Lady Capulet feels that this marriage is reason for happiness and is very happy herself but then turns angry when Juliet refuses, even saying, ” I wish the stupid girl would marry into her grave”.
Capulet is also happy and very cal until Juliet says no then he also gets incredibly angry and calls her a slut as well as many other insults. The nurse tries to intervene but he refuses to listen to her and insults her too,
4. If you were to direct a film version of this scene, explain what you would decide for the following:
If I was directing this scene, Juliet’s room would be really big and spacious. The walls would be a very pale, sandy colour. On the west side would be a balcony that stretches across and curls around onto the south wall. The balcony would have a row of doors so that when they were opened the balcony would be like an extension to the room. In the centre of the north wall would be a huge 4-poster bed with a canopy over the top. Around the bed would be a step down to make the bed slightly lower then the rest of the floor. At the end of the bed would be an oak seat that could be opened up and used to store things. Towards the left of the south wall would be a big chest of drawers, also oak. Next to these drawers would be a chair and on top would be a washbowl and jug. To the left of the east wall, near the bed would be a dressing table with a colossal oval mirror. On here would be all Juliet’s make-up etc. near the south wall would be a door and another near the east wall. The ceiling would be really high with oak beams and the floor would be made of flagstones.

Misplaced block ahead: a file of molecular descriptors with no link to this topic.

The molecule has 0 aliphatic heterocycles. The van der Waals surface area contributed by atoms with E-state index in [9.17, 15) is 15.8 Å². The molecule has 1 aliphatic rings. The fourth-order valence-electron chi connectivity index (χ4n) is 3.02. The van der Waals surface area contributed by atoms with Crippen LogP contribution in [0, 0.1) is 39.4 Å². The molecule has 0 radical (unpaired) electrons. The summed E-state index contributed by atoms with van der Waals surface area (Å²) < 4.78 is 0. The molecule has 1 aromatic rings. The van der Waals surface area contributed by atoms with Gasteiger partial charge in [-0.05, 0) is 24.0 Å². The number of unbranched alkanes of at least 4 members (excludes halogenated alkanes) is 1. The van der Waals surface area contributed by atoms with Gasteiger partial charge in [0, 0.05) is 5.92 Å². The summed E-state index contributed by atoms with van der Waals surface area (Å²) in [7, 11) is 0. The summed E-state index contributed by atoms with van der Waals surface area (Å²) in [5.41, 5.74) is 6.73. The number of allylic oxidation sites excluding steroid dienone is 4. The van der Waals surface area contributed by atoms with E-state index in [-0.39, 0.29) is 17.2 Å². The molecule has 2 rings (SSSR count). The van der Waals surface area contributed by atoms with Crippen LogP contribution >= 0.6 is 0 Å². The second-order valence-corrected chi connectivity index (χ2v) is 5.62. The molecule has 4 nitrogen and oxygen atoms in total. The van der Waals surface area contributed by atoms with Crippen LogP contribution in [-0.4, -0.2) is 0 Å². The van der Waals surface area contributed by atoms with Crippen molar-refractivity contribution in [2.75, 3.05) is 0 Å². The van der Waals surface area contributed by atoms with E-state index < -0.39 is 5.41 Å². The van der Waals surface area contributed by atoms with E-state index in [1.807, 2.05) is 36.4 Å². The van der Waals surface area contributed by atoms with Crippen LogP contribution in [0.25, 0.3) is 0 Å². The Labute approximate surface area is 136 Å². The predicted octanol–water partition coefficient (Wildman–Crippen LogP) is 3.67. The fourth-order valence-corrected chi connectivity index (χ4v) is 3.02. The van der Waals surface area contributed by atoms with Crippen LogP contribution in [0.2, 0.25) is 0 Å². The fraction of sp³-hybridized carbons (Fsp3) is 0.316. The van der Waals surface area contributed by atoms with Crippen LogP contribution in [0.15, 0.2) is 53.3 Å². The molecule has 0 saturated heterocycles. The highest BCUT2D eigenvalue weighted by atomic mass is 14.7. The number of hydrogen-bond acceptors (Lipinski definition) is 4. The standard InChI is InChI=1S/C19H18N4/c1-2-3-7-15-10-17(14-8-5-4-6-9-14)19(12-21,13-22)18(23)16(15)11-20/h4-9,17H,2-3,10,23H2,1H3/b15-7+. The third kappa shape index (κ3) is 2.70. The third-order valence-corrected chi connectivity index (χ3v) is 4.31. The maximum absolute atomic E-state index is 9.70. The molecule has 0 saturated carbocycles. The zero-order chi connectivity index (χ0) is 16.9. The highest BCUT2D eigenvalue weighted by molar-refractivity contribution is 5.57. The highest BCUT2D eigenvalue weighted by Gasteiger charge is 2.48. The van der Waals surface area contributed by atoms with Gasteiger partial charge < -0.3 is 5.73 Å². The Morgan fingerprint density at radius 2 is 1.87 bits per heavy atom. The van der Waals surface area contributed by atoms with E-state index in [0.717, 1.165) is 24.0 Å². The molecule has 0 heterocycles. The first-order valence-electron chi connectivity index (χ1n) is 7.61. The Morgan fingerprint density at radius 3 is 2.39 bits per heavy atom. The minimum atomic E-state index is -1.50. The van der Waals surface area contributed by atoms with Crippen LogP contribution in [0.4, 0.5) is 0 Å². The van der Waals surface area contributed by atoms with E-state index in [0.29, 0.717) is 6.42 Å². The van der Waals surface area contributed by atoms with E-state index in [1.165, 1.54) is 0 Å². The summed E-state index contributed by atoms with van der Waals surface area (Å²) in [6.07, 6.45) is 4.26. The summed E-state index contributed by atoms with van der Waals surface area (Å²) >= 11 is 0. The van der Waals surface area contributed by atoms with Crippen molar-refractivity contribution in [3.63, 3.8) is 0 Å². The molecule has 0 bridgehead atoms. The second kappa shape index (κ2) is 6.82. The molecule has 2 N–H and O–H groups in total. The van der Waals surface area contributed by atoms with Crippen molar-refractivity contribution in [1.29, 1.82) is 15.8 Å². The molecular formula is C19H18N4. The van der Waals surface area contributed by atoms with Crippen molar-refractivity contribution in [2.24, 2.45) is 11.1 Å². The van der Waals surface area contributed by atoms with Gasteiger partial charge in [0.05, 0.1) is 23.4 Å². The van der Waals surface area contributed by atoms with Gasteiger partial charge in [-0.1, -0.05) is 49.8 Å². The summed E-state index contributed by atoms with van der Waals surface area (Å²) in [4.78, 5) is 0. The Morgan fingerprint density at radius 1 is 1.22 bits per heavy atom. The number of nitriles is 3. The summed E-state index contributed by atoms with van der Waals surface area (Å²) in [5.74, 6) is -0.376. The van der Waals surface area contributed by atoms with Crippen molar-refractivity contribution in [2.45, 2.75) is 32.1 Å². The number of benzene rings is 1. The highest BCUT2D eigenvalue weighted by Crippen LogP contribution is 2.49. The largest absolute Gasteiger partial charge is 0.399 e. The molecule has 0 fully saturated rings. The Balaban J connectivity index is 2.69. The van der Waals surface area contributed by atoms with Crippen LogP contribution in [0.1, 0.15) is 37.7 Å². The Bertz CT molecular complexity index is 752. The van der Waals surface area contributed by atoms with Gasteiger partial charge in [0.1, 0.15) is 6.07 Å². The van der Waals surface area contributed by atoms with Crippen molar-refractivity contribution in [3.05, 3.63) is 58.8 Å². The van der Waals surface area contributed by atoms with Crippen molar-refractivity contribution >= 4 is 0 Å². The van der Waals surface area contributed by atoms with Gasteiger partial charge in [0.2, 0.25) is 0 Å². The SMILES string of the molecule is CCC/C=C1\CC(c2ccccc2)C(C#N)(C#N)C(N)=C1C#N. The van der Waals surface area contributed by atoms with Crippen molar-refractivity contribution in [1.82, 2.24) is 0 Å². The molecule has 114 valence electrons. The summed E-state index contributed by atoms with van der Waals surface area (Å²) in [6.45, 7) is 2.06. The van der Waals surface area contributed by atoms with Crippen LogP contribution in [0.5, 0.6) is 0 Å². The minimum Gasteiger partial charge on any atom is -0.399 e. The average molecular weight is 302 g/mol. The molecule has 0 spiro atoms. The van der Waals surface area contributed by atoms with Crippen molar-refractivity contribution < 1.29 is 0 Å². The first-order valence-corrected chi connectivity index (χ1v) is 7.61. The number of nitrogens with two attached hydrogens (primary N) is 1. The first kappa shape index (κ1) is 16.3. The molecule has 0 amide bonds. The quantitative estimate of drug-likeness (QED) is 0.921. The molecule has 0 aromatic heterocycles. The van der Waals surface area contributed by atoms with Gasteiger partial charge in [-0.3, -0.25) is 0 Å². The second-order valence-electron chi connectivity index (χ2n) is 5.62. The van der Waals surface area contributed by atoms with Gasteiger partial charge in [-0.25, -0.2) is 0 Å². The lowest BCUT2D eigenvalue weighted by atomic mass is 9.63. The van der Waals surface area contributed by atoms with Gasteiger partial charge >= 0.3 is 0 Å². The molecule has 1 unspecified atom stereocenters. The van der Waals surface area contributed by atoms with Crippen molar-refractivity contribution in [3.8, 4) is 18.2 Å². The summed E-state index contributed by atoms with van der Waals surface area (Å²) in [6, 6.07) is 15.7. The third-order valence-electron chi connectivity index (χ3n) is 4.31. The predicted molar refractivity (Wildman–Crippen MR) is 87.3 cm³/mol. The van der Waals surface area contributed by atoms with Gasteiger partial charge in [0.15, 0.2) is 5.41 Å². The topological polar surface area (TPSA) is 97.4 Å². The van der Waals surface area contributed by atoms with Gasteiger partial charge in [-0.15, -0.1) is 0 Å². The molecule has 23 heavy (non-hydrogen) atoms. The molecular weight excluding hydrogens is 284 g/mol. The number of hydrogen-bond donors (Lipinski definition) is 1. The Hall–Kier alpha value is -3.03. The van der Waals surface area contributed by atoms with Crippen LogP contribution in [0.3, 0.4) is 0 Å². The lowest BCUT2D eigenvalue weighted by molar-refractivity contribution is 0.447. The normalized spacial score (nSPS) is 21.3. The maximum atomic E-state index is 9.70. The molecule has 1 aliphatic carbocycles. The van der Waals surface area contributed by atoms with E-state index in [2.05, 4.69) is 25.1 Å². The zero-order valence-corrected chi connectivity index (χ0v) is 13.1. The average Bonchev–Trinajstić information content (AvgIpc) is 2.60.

The characters would be in period dress for the 1300s they would probably be quite drab boring colours, most likely brown and creams. Some people would wear brightly coloured clothing but it would probably only be the louder characters such as Mercutio. The nurse would wear a blue dress with a white blouse underneath with a padded rear. She would have a kind of hat, made of cloth that covered most, if not all of her hair.
Juliet would be in her nightgown, which would be white, full length and would have frilly/lacy cuffs, neck and hemline. Her hair would be just left to dangle down and be messy. Lady Capulet would be dressed in something similar to the nurse but in a brown colour.
The moment when Lady Capulet tells Juliet about the planned marriage I would have a shot of Juliet in bed with Lady Capulet sat on the edge, then when Lady Capulet says “bride” I would zoom into Juliet’s face to get a full shot of her facial expression.
When Capulet asks Lady Capulet if she has told Juliet about the marriage I would have Capulets face so that I could see both of their reactions. Then I would zoom out so more of their bodies and the room can be seen. Then I would have the nurse standing up for Juliet and I would make sure that I could see Capulets face so that I could see him get angrier and angrier. Then I would have the nurses and Juliet’s face so that when the nurse speaks against Romeo you could see Juliet’s reaction and the nurses’ sincerity.